Pursuing Health in an Anxious Age by Bob Cutillo, Free for CAPC Members
Dr. Cutillo seeks to engage readers in rethinking, and re-engaging, health and care from a redemptive approach.
Every Monday in Listening Closer, Jeffrey Overstreet opens up the art of songcraft, sharing his own musical experiences, interpretations, and epiphanies, while soliciting alternate interpretations and discussion.
This week, you’re invited to slow down. To stop.
This column is usually meant as an invitation to keep up with music that is lighting up billboards on roads through new frontiers. And I was fired up this week to write about any of several new or recent recordings by Kate Tempest, Courtney Barnett, José James, Cassandra Wilson, Kendrick Lamar, or Blur.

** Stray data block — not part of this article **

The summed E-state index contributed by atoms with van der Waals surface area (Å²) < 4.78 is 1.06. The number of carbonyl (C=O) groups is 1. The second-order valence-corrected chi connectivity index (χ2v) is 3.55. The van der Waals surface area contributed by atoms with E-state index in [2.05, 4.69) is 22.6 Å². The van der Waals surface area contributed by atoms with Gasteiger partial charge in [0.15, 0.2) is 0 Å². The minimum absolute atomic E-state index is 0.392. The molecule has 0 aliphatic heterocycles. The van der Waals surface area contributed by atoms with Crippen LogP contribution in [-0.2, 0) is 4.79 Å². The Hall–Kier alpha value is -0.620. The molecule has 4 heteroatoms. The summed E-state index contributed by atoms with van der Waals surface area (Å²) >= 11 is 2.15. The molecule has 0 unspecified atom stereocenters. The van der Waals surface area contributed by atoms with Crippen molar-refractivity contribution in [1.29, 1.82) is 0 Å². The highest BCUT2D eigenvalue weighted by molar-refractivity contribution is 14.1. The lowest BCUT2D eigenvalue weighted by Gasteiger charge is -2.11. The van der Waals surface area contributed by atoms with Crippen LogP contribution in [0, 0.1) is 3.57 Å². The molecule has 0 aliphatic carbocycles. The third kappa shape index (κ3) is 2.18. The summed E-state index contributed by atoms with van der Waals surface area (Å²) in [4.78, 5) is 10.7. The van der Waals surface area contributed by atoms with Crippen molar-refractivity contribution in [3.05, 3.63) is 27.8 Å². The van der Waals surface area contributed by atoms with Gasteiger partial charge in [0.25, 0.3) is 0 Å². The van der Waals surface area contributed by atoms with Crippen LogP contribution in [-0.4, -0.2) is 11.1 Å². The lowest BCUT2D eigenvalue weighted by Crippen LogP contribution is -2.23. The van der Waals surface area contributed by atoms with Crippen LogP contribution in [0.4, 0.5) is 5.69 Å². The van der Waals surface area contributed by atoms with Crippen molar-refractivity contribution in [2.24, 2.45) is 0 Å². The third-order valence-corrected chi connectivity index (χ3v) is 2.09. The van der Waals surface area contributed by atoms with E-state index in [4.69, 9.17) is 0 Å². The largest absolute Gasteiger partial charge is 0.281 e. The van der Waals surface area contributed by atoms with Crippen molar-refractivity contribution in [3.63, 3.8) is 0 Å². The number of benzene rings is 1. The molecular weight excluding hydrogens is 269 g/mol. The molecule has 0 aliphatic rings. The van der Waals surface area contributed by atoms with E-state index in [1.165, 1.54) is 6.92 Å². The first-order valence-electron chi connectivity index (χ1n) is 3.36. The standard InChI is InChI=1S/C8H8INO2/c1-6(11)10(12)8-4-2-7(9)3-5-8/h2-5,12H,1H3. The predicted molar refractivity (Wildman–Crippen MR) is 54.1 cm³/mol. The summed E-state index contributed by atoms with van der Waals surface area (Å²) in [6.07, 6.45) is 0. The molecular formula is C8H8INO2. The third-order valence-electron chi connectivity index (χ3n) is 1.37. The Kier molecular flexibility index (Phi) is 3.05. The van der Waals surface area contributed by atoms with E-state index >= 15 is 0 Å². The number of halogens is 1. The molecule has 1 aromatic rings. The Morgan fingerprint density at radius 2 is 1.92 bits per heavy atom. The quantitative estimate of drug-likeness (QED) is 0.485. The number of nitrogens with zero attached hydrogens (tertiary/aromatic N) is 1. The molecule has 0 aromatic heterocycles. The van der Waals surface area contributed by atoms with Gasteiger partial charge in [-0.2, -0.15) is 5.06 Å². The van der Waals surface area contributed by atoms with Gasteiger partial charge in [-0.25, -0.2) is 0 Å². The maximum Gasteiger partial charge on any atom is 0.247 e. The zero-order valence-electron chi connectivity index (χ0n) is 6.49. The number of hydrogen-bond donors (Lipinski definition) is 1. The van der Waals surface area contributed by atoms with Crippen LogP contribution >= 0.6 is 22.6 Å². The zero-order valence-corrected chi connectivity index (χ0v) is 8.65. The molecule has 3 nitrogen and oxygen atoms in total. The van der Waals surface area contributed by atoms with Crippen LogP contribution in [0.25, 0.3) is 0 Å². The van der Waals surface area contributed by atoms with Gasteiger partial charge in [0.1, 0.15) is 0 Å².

But then, on Thursday morning, I woke up and saw the news.
I don’t feel like leaning forward anymore. I feel like falling back. So for this installment, I’m pulling the car over. Right now, I need some hymns. Perhaps you do too.
You are probably well aware of the details by now: On Wednesday night, a young American walked into the historic Emanuel African Methodist Episcopal Church in Charleston, South Carolina. He made his way into a community of Christians who had gathered to study the Scriptures and encourage each other toward carrying the love of Christ into their community and the world beyond. And that young man, deceived by lies about race, driven by hatred, pulled out a gun and killed nine of them. Nine children of God.
Let’s honor them by naming them: